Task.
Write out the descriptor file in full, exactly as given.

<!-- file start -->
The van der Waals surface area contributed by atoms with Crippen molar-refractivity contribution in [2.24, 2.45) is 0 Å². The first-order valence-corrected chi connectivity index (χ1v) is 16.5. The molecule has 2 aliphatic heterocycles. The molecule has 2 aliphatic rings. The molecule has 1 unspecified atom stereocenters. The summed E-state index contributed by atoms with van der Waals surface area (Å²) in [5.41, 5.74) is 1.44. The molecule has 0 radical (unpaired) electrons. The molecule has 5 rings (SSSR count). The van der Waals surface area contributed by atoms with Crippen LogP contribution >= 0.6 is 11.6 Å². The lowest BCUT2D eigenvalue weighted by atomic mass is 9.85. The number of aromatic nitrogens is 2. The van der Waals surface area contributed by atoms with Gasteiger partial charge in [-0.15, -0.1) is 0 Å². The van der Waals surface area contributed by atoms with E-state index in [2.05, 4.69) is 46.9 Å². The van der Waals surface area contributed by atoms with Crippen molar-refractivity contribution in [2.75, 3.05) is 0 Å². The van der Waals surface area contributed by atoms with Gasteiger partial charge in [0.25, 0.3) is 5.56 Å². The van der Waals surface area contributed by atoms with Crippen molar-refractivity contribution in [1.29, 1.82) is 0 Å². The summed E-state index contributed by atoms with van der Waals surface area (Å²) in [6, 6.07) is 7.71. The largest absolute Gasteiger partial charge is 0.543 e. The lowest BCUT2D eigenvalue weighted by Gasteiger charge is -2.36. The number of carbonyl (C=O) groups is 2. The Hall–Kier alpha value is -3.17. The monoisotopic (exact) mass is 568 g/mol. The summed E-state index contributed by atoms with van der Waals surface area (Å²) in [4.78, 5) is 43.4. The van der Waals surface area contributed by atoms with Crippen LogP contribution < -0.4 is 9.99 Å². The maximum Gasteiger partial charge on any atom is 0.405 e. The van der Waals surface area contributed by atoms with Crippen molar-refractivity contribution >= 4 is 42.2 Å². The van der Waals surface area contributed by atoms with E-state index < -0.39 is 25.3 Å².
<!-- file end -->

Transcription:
The van der Waals surface area contributed by atoms with Crippen molar-refractivity contribution in [2.24, 2.45) is 0 Å². The first-order valence-corrected chi connectivity index (χ1v) is 16.5. The molecule has 2 aliphatic heterocycles. The molecule has 2 aliphatic rings. The molecule has 1 unspecified atom stereocenters. The summed E-state index contributed by atoms with van der Waals surface area (Å²) in [5.41, 5.74) is 1.44. The molecule has 0 radical (unpaired) electrons. The molecule has 5 rings (SSSR count). The van der Waals surface area contributed by atoms with Crippen LogP contribution >= 0.6 is 11.6 Å². The lowest BCUT2D eigenvalue weighted by atomic mass is 9.85. The number of aromatic nitrogens is 2. The van der Waals surface area contributed by atoms with Gasteiger partial charge in [-0.15, -0.1) is 0 Å². The van der Waals surface area contributed by atoms with E-state index in [2.05, 4.69) is 46.9 Å². The van der Waals surface area contributed by atoms with Crippen molar-refractivity contribution in [2.75, 3.05) is 0 Å². The van der Waals surface area contributed by atoms with Gasteiger partial charge in [0.25, 0.3) is 5.56 Å². The van der Waals surface area contributed by atoms with Crippen molar-refractivity contribution in [1.29, 1.82) is 0 Å². The summed E-state index contributed by atoms with van der Waals surface area (Å²) in [6, 6.07) is 7.71. The largest absolute Gasteiger partial charge is 0.543 e. The lowest BCUT2D eigenvalue weighted by Gasteiger charge is -2.36. The number of carbonyl (C=O) groups is 2. The Hall–Kier alpha value is -3.17. The monoisotopic (exact) mass is 568 g/mol. The summed E-state index contributed by atoms with van der Waals surface area (Å²) in [4.78, 5) is 43.4. The van der Waals surface area contributed by atoms with Crippen LogP contribution < -0.4 is 9.99 Å². The maximum Gasteiger partial charge on any atom is 0.405 e. The van der Waals surface area contributed by atoms with Crippen molar-refractivity contribution >= 4 is 42.2 Å². The van der Waals surface area contributed by atoms with E-state index < -0.39 is 25.3 Å².